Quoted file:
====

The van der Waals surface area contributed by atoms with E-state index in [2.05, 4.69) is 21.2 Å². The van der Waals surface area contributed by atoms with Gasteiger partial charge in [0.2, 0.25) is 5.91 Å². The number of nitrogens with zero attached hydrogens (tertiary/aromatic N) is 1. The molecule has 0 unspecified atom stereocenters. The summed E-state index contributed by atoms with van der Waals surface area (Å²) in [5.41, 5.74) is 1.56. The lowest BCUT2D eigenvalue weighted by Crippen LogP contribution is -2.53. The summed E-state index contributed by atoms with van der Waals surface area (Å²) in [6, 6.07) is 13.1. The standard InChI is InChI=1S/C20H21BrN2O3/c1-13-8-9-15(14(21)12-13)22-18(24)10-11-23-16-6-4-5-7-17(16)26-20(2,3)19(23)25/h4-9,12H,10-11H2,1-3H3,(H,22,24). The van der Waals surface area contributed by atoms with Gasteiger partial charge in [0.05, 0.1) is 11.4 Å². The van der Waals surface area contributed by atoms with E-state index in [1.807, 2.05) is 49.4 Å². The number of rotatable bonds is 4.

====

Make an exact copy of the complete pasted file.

The van der Waals surface area contributed by atoms with E-state index in [2.05, 4.69) is 21.2 Å². The van der Waals surface area contributed by atoms with Gasteiger partial charge in [0.2, 0.25) is 5.91 Å². The number of nitrogens with zero attached hydrogens (tertiary/aromatic N) is 1. The molecule has 0 unspecified atom stereocenters. The summed E-state index contributed by atoms with van der Waals surface area (Å²) in [5.41, 5.74) is 1.56. The lowest BCUT2D eigenvalue weighted by Crippen LogP contribution is -2.53. The summed E-state index contributed by atoms with van der Waals surface area (Å²) in [6, 6.07) is 13.1. The standard InChI is InChI=1S/C20H21BrN2O3/c1-13-8-9-15(14(21)12-13)22-18(24)10-11-23-16-6-4-5-7-17(16)26-20(2,3)19(23)25/h4-9,12H,10-11H2,1-3H3,(H,22,24). The van der Waals surface area contributed by atoms with Gasteiger partial charge in [0.05, 0.1) is 11.4 Å². The van der Waals surface area contributed by atoms with E-state index in [1.807, 2.05) is 49.4 Å². The number of rotatable bonds is 4.